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Finding his place

Mercy Family Medicine of Solon welcomes seasoned MD Acherkan

SOLON– Dmitriy Acherkan always knew he wanted to be a doctor.
“I don’t even recall the time when I made this decision. It was pretty obvious from, I don’t know, 4 or 5 years old, that I was going to be a doctor,” he said.
Dr. Acherkan joined Mercy Family Medicine of Solon a few months ago but has practiced medicine for over 30 years.
He reminisced on his early career as a surgical oncologist, which allowed him to care for patients from discovery of a tumor through surgery or chemotherapy.
“I liked that about the job,” he shared. “I like to be able to talk to people and see how they’re doing. I believe that’s why I liked that part about family medicine.”
Originally from Russia’s capital city, Acherkan graduated from Moscow Medical Stomatology Institute (now Moscow State University of Medicine and Dentistry) in 1986 and worked in his home country for a decade before moving to the United States.
“In 1996 it was a pretty tough time in Russia,” he explained. “It was tough for kids, and professionally. There was no joy whatsoever, including enjoying your work. We got this chance to come here and obviously decided to follow it.”
While working in a Colorado children’s hospital, Acherkan went through a mandatory application process for residency in a U.S. hospital, a journey which often lasts years for foreign medical graduates and costs a lot of money.
“When we moved here, we had two kids at that time so it was pretty complicated, pretty hard to get back to surgical fields, specifically with oncology specializations. The most reasonable thing was to go into family medicine,” he said.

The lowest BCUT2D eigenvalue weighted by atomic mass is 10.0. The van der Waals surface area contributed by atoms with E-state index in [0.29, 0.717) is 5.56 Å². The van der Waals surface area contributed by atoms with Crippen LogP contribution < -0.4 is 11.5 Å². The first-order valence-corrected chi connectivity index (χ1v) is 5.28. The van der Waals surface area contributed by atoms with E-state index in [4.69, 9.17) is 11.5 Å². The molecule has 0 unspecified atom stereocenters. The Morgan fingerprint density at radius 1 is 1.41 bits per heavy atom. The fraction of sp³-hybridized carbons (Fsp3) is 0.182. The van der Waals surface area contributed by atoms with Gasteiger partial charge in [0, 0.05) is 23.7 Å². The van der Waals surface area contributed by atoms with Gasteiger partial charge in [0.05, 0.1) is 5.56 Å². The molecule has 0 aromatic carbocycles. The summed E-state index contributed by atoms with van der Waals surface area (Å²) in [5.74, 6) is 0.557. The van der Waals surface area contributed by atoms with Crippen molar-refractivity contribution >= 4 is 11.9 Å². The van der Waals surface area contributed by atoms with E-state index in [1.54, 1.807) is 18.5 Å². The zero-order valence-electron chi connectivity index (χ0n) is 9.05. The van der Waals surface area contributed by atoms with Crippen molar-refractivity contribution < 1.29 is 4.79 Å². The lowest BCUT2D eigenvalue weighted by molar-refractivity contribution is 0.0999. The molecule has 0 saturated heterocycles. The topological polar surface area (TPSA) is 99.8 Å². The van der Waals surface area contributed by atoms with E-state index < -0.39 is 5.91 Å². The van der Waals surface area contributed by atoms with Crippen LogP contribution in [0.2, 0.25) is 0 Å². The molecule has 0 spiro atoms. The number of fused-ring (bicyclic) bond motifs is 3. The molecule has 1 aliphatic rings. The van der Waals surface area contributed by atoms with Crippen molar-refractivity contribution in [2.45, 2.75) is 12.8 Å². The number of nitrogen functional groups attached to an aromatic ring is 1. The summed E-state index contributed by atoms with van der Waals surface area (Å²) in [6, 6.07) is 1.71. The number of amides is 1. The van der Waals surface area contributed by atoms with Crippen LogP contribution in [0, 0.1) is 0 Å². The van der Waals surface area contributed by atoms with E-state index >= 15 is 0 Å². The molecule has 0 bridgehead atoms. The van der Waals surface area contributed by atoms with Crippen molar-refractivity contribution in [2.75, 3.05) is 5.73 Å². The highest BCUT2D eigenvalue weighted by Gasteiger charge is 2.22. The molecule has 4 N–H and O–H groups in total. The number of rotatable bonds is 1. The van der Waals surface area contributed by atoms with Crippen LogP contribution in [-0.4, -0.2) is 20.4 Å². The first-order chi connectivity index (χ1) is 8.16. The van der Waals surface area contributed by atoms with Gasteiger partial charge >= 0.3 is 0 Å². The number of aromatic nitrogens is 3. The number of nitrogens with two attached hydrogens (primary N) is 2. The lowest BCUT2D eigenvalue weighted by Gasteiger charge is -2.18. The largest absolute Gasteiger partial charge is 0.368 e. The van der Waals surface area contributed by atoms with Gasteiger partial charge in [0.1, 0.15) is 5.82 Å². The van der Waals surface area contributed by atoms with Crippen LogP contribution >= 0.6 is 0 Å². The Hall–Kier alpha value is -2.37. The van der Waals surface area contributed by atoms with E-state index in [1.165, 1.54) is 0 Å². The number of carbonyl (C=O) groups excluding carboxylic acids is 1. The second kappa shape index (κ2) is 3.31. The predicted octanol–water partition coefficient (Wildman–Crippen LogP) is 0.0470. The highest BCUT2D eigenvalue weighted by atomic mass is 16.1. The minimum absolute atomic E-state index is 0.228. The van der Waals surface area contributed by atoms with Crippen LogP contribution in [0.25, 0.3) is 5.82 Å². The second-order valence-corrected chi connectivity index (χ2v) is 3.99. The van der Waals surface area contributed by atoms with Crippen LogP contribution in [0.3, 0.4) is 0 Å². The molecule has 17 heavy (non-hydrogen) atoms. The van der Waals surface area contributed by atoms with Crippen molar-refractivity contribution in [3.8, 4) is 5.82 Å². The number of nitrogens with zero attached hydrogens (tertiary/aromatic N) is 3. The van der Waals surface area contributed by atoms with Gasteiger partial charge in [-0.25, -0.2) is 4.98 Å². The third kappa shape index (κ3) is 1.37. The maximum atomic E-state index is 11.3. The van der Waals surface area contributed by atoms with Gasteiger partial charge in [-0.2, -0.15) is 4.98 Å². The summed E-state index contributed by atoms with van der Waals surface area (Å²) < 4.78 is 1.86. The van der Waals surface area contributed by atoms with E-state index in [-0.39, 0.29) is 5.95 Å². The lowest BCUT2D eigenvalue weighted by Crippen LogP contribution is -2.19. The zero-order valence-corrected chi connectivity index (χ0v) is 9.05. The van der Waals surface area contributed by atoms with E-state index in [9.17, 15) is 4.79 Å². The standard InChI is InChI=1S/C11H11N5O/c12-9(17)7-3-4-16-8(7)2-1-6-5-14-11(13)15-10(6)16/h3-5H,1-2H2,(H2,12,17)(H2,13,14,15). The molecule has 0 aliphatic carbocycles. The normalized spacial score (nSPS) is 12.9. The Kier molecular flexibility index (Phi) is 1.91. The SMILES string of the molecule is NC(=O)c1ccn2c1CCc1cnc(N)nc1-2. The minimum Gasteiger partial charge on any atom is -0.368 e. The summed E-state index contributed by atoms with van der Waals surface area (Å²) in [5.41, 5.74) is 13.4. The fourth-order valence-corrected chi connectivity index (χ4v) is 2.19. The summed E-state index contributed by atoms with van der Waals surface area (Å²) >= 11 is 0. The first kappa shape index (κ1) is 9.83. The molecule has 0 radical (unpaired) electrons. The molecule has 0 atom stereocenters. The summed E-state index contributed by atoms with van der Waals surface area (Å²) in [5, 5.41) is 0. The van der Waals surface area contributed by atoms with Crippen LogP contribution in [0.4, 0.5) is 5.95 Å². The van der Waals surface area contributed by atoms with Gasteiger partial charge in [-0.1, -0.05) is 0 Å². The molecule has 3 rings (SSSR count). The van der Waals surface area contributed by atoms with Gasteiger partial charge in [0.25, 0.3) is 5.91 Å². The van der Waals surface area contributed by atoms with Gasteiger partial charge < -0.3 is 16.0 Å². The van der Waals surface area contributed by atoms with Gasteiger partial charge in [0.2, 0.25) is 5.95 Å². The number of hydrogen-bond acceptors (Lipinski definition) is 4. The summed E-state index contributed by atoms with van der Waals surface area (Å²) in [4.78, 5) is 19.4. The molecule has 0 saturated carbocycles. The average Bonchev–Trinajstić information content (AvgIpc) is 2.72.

According to data compiled by the National Resident Matching Program, just 337 of roughly 3,800 foreign medical graduates were placed into family medicine residency programs in 2017. Internal medicine ranked first at 2,003, which is about 27 percent of the total 7,284 who got into a first- or second-year program.
“I was very happy with my residency,” said Acherkan, who went through the three-year program at the Cedar Rapids Medical Education Foundation.
“We were doing practically everything from delivering babies, prenatal care, nursing home, hospice, you name it. That’s the beauty of community-based residency,” he added.
If Acherkan had entered his residency program this year, he would’ve been a fraction of the 52.4 percent of foreign applicants nationwide who landed one of the highly coveted residency slots. The competitive process begins early and includes multiple applications, English literacy tests, grueling medical licensing examinations, letters of recommendation and either permanent U.S. residency or a visa.
For Acherkan, an entire decade passed before he became a medical resident in Cedar Rapids. But the wait was not only worth it, but non-negotiable.
“Have I considered other careers? Probably,” he said. “But from a very early age I knew that I was going to be a doctor.”
After his residency, Acherkan went on to work at St. Luke’s for five years before joining the Mercy team. He splits his time between the Solon office on Monday and Thursday and Williamsburg on Tuesday, Wednesday and Friday.
He said he sees about 20 patients each day.
“I like pretty much everything, but obviously I see more patients with the usual, conventional problems: diabetes, hypertension, hyperlipidemia. That’s obviously probably the majority of my patients. I really enjoy it.”
Acherkan lives with his wife, Yelena, who worked alongside him as an anesthesiologist back in Moscow, and his youngest daughter, who attends Shimek Elementary in Iowa City.